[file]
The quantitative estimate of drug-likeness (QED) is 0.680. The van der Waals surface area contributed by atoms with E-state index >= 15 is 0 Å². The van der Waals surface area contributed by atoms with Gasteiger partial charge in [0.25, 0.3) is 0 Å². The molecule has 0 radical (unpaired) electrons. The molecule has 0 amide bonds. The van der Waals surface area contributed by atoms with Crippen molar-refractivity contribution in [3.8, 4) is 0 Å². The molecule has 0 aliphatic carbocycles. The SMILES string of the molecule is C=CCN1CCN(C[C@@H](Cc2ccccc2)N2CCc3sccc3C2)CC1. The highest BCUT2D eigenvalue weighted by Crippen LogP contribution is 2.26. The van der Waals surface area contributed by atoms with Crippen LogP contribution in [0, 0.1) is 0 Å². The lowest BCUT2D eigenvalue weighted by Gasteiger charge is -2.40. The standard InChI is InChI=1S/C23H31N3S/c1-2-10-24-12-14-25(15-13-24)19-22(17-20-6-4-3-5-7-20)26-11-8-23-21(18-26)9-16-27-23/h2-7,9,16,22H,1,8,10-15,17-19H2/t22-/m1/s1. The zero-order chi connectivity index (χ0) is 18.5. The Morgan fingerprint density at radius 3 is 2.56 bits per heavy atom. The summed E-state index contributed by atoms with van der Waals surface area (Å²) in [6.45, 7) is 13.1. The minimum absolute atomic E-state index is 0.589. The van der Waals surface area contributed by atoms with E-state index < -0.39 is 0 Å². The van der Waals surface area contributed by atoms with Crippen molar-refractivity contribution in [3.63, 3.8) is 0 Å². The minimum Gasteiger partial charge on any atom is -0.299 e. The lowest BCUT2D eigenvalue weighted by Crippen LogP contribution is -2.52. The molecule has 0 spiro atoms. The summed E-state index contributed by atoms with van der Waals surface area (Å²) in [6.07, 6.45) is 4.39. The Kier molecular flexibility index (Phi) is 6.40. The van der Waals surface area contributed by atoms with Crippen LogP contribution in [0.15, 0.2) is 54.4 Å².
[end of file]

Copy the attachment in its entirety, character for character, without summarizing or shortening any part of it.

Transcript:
The quantitative estimate of drug-likeness (QED) is 0.680. The van der Waals surface area contributed by atoms with E-state index >= 15 is 0 Å². The van der Waals surface area contributed by atoms with Gasteiger partial charge in [0.25, 0.3) is 0 Å². The molecule has 0 radical (unpaired) electrons. The molecule has 0 amide bonds. The van der Waals surface area contributed by atoms with Crippen molar-refractivity contribution in [3.8, 4) is 0 Å². The molecule has 0 aliphatic carbocycles. The SMILES string of the molecule is C=CCN1CCN(C[C@@H](Cc2ccccc2)N2CCc3sccc3C2)CC1. The highest BCUT2D eigenvalue weighted by Crippen LogP contribution is 2.26. The van der Waals surface area contributed by atoms with Crippen LogP contribution in [0, 0.1) is 0 Å². The lowest BCUT2D eigenvalue weighted by Gasteiger charge is -2.40. The standard InChI is InChI=1S/C23H31N3S/c1-2-10-24-12-14-25(15-13-24)19-22(17-20-6-4-3-5-7-20)26-11-8-23-21(18-26)9-16-27-23/h2-7,9,16,22H,1,8,10-15,17-19H2/t22-/m1/s1. The zero-order chi connectivity index (χ0) is 18.5. The Morgan fingerprint density at radius 3 is 2.56 bits per heavy atom. The summed E-state index contributed by atoms with van der Waals surface area (Å²) in [6.45, 7) is 13.1. The minimum absolute atomic E-state index is 0.589. The van der Waals surface area contributed by atoms with E-state index < -0.39 is 0 Å². The van der Waals surface area contributed by atoms with Crippen molar-refractivity contribution in [3.63, 3.8) is 0 Å². The minimum Gasteiger partial charge on any atom is -0.299 e. The lowest BCUT2D eigenvalue weighted by Crippen LogP contribution is -2.52. The molecule has 0 spiro atoms. The summed E-state index contributed by atoms with van der Waals surface area (Å²) in [6.07, 6.45) is 4.39. The Kier molecular flexibility index (Phi) is 6.40. The van der Waals surface area contributed by atoms with Crippen LogP contribution in [0.15, 0.2) is 54.4 Å².